What sets your soul on fire

Have you ever been on a trip where the focus wasn’t so much on the destination, but on the journey? For me, that trip was Israel in February 2018. It was my first time in the country and it was amazing. There’s something invigorating about seeing all the places you’ve read about all your life: suddenly everything was alive in a way it had never been before.

But the trip wasn’t just about going to Israel. Rather, it was about everything I’d been through that lead to me being there. Up until late 2016, I’d spent nearly seven years searching for answers: what do I believe and why. I won’t get into the answers to those questions in this post. In the end, though, I returned to the faith of my childhood, but in a more meaningful way. This time, it was personal.

One of the key questions I grappled with as I moved into the next phase of my journey was purpose: why am I here? Why do I do what I do? What motivates me to get out of bed every morning? I remember taking part in a panel a few years ago and the question of purpose came up: why are you a journalist? One of the panelists (a journalist in Vancouver) said many people in news often talk about how much they love telling stories, they love meeting people, but, he said, the reason you’re in this business has to be–and likely is–deeper than that. The problem, he said, is we often don’t connect with that deeper meaning.

At the time, I remember feeling so offended by his response. How dare you criticize my shallow way of thinking, I thought. You don’t know me! Now, years later, I have to admit he was right.

I am still defining my why. The more I do the things that set my soul on fire, the clearer it becomes. The closer I get to my why, the less I care about money or status, the more my inner circle shrinks. The closer I get, the more I transform, becoming more of the person I want to be. The whole process is rather uncomfortable, but no less inspiring. The more I do the things that connect with that deeper sense of purpose, the more life comes into focus.

The ups and downs of cross-country moving

I’ve always been curious: always wanting to know whatever it is I don’t know, see what I haven’t yet seen, do what I haven’t yet done. It’s part of the reason why I chose the career path I have. That said, I never anticipated that desire for adventure, insatiable curiosity and love of news would lead to as many moves as it has over the past 5 years…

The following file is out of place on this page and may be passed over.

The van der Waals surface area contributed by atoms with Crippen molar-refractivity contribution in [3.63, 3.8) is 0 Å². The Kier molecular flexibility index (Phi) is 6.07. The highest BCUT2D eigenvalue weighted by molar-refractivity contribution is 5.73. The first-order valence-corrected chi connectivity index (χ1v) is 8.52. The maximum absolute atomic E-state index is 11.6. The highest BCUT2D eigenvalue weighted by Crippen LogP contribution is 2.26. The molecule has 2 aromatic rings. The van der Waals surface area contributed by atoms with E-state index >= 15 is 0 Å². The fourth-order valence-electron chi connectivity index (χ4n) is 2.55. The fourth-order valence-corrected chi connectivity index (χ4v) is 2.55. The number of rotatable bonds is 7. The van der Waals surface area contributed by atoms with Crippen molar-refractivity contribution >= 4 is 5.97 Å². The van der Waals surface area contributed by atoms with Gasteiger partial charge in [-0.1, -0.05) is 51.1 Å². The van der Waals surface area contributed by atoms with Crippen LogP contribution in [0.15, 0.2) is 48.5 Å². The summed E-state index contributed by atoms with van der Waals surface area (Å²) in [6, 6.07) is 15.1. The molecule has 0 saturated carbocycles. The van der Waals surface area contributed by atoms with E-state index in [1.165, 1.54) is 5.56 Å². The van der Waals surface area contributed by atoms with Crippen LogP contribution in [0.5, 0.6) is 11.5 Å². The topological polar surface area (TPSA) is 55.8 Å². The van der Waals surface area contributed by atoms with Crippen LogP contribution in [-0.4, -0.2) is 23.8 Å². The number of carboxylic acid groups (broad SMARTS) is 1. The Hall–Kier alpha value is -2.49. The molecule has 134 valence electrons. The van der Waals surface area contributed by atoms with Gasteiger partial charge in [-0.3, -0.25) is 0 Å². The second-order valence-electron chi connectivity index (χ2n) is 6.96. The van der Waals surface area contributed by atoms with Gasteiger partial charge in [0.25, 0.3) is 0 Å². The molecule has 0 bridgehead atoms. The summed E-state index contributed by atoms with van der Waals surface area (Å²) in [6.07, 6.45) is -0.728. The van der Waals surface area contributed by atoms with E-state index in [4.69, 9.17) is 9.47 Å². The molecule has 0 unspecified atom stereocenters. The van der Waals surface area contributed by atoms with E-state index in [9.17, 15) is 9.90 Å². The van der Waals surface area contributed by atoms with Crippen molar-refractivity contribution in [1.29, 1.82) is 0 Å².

Since January 2010, I’ve lived or worked in five cities. Five cities in almost 5 years. This is not something I’d planned for–at all…and yet I have no regrets.

My first move–to Newfoundland–is still the most memorable. I remember packing two suitcases and venturing off to a province I’d only ever read about. When the plane landed that night in January 2010, I couldn’t see a thing out the window for the fog (pea soup is how the locals described it). My boss at the time (a woman I both respect and will never forget) picked me up from the airport and drove me to the B&B where I’d be staying until I found an apartment. She was the only person I knew–not just at CBC NL, but in the entire province.

Over the course of the next 2.5 years, St. John’s became my home; the people I met there, my family. I still believe it’s the best move I ever made.

After that came a short stint in Edmonton, followed by a longer stay in Calgary–a city I never thought I’d love, but can’t seem to get enough of (except when it snows. I’ve had enough of that). There’s something about life in Calgary–life in western Canada that’s grown on me…

Regardless of what part of the country I’ve found myself in, there’s one thing that’s always been the same: Canadians are indeed a friendly bunch. Despite having moved to cities where I haven’t known a soul, I’ve never felt alone: I’ve had more orphan Thanksgivings/Christmases/New Years with complete strangers than anyone should have! Over the past five years, my birthday has never gone uncelebrated (one year, my friends bought me three cakes. Three cakes!). Gifts from friends in NL always appear in my mailbox come Christmas time. And there are still regular phone calls with my cross-country network of friends to discuss work, stories, news (and, of course, all the other “important topics” women in their 30s talk about).

Now, there are only a few things I dislike about all this moving. Chief among them? Packing. It gets easier the more you do it, but it will never be fun. You wanna know what else isn’t fun? Unpacking. The only thing that trumps both of those torturous tasks is having to say goodbye. That never gets easier.

That said, I always look forward to what comes after the ‘goodbye’: the ups and downs of a new city, a new adventure. For someone as curious as me, the change and challenge that comes with a new city has made my cross-country moving all worthwhile.